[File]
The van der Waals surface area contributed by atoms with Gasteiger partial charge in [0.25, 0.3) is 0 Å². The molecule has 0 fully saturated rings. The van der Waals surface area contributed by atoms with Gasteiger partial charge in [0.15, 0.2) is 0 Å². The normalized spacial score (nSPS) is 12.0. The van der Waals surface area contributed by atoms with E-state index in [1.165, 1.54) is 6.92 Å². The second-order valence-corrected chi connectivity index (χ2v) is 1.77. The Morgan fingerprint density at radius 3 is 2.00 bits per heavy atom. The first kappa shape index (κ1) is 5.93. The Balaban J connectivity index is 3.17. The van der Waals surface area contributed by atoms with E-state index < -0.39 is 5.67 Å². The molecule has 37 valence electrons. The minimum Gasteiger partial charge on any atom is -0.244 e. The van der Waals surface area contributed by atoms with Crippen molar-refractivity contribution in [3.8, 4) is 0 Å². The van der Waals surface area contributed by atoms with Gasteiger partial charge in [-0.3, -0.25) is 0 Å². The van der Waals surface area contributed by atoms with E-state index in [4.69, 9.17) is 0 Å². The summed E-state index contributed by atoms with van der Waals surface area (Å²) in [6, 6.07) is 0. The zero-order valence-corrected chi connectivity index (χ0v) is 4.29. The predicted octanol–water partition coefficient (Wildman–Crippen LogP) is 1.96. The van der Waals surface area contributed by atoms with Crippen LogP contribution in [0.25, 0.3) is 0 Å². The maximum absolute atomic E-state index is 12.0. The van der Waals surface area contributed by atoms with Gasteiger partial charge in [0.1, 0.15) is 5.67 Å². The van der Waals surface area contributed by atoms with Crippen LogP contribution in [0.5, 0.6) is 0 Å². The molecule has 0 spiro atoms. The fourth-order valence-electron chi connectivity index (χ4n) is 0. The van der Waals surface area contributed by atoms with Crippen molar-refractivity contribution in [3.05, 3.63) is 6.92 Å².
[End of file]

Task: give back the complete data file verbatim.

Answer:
The van der Waals surface area contributed by atoms with Gasteiger partial charge in [0.25, 0.3) is 0 Å². The molecule has 0 fully saturated rings. The van der Waals surface area contributed by atoms with Gasteiger partial charge in [0.15, 0.2) is 0 Å². The normalized spacial score (nSPS) is 12.0. The van der Waals surface area contributed by atoms with E-state index in [1.165, 1.54) is 6.92 Å². The second-order valence-corrected chi connectivity index (χ2v) is 1.77. The Morgan fingerprint density at radius 3 is 2.00 bits per heavy atom. The first kappa shape index (κ1) is 5.93. The Balaban J connectivity index is 3.17. The van der Waals surface area contributed by atoms with E-state index < -0.39 is 5.67 Å². The molecule has 37 valence electrons. The minimum Gasteiger partial charge on any atom is -0.244 e. The van der Waals surface area contributed by atoms with Crippen molar-refractivity contribution in [3.8, 4) is 0 Å². The van der Waals surface area contributed by atoms with Gasteiger partial charge in [-0.3, -0.25) is 0 Å². The van der Waals surface area contributed by atoms with E-state index in [4.69, 9.17) is 0 Å². The summed E-state index contributed by atoms with van der Waals surface area (Å²) in [6, 6.07) is 0. The zero-order valence-corrected chi connectivity index (χ0v) is 4.29. The predicted octanol–water partition coefficient (Wildman–Crippen LogP) is 1.96. The van der Waals surface area contributed by atoms with Crippen LogP contribution in [0.25, 0.3) is 0 Å². The maximum absolute atomic E-state index is 12.0. The van der Waals surface area contributed by atoms with Gasteiger partial charge in [0.1, 0.15) is 5.67 Å². The van der Waals surface area contributed by atoms with Crippen LogP contribution in [0.5, 0.6) is 0 Å². The molecule has 0 spiro atoms. The fourth-order valence-electron chi connectivity index (χ4n) is 0. The van der Waals surface area contributed by atoms with Crippen molar-refractivity contribution in [3.05, 3.63) is 6.92 Å².